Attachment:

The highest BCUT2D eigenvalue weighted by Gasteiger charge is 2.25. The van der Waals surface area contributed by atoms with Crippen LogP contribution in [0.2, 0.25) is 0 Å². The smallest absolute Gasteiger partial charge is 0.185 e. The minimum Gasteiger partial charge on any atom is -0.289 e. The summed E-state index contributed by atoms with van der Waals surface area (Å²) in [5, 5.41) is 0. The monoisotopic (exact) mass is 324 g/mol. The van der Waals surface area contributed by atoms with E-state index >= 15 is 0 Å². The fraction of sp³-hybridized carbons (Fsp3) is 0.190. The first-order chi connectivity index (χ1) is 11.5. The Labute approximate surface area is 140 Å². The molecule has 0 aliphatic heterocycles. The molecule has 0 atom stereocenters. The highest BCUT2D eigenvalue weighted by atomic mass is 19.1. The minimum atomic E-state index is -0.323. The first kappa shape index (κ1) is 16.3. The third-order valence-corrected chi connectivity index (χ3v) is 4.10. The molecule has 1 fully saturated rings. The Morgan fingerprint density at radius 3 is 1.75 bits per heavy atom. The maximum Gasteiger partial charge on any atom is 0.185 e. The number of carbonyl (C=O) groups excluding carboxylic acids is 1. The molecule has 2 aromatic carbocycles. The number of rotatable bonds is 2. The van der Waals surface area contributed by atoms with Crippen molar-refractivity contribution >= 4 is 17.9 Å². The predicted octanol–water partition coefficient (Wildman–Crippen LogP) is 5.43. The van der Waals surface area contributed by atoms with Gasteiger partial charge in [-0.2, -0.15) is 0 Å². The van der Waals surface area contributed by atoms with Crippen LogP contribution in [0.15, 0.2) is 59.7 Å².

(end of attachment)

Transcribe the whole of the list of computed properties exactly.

The highest BCUT2D eigenvalue weighted by Gasteiger charge is 2.25. The van der Waals surface area contributed by atoms with Crippen LogP contribution in [0.2, 0.25) is 0 Å². The smallest absolute Gasteiger partial charge is 0.185 e. The minimum Gasteiger partial charge on any atom is -0.289 e. The summed E-state index contributed by atoms with van der Waals surface area (Å²) in [5, 5.41) is 0. The monoisotopic (exact) mass is 324 g/mol. The van der Waals surface area contributed by atoms with E-state index >= 15 is 0 Å². The fraction of sp³-hybridized carbons (Fsp3) is 0.190. The first-order chi connectivity index (χ1) is 11.5. The Labute approximate surface area is 140 Å². The molecule has 0 aliphatic heterocycles. The molecule has 0 atom stereocenters. The highest BCUT2D eigenvalue weighted by atomic mass is 19.1. The minimum atomic E-state index is -0.323. The first kappa shape index (κ1) is 16.3. The third-order valence-corrected chi connectivity index (χ3v) is 4.10. The molecule has 1 fully saturated rings. The Morgan fingerprint density at radius 3 is 1.75 bits per heavy atom. The maximum Gasteiger partial charge on any atom is 0.185 e. The number of carbonyl (C=O) groups excluding carboxylic acids is 1. The molecule has 2 aromatic carbocycles. The number of rotatable bonds is 2. The van der Waals surface area contributed by atoms with Crippen molar-refractivity contribution >= 4 is 17.9 Å². The predicted octanol–water partition coefficient (Wildman–Crippen LogP) is 5.43. The van der Waals surface area contributed by atoms with Gasteiger partial charge in [-0.2, -0.15) is 0 Å². The van der Waals surface area contributed by atoms with Crippen LogP contribution in [0.15, 0.2) is 59.7 Å².